The mission profile is the exact requirements you either need or want your aircraft to fulfill. Begin by asking yourself where you plan on flying to and from, how many people you will be carrying, the amount of equipment, and runway length at landing locations. Then move on to acquisition cost, operation costs, and maintenance costs. You should also understand and accept that flying a private aircraft will never be cheaper than driving. I cannot stress this enough.The most commonly used aircraft in Texas for getting to hunting destinations may be the Cessna 182. The 182 is a single-engine, high-wing airplane that has hardly changed since its debut in the early 60s. Unlike automobiles which are “improved” every three years or so, the aviation community lives by the motto “if it ain’t broke, don’t fix it”. The design and features that were reliable and safe 50 years ago are still that way today. The air-cooled piston engine powering the 182 has been strong and reliable for generations of outdoorsmen.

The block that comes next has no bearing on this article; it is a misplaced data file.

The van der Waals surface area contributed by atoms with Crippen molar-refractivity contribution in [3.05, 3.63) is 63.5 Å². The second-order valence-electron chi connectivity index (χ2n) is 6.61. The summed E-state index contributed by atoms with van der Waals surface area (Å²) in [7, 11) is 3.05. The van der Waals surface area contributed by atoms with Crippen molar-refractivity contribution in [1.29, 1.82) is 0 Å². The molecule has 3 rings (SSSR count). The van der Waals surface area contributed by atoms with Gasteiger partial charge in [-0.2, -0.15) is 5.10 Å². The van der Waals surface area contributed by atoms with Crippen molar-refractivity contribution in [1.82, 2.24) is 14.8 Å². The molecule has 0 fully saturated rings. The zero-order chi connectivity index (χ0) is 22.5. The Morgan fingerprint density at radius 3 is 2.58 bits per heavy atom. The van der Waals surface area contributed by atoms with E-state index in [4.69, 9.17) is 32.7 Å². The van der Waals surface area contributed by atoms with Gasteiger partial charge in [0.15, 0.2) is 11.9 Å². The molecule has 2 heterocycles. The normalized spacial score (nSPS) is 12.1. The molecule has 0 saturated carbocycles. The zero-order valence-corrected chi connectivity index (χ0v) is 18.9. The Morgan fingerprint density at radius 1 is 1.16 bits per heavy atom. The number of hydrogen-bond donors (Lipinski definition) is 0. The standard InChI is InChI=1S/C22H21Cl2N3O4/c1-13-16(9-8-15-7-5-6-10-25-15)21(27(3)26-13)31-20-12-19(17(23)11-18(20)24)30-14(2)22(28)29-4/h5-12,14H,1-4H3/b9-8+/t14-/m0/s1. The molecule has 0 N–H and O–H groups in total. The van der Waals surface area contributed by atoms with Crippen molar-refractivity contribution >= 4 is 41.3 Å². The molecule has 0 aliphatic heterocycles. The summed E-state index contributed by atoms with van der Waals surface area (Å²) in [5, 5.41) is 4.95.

While new 182s can fetch upward of $275,000, used ones in decent shape can be found for $40,000-$80,000, depending on avionics and time on the airframe. The fixed landing gear offer excellent handling of bumpy, uneven surfaces like dirt or grass landing strips and are one less thing to break and are less expensive to maintain. The simple controls and predictable handling make the 182 an excellent choice for the hunter that is also a pilot. The one downside is that the 182 is no rocket—most cruise around 130 mph, but that still will make a six hour drive from Houston to Junction shrink to 2.5-3 hours. Be careful about
considering the 182’s little brother, the 172. While very similar looking and available at much cheaper prices; there is a reason for the discount. The 172 is a great trainer and a fine family run-about, but for carrying hunting equipment such as coolers, guns, game and more, the 172 may be underpowered and too slow for hunting applications, not to mention it has a longer takeoff and landing roll than the 182. In my personal opinion, the 182 is a great place to start but definitely not the only place. I just don’t know anyone who bought
one and later regretted it.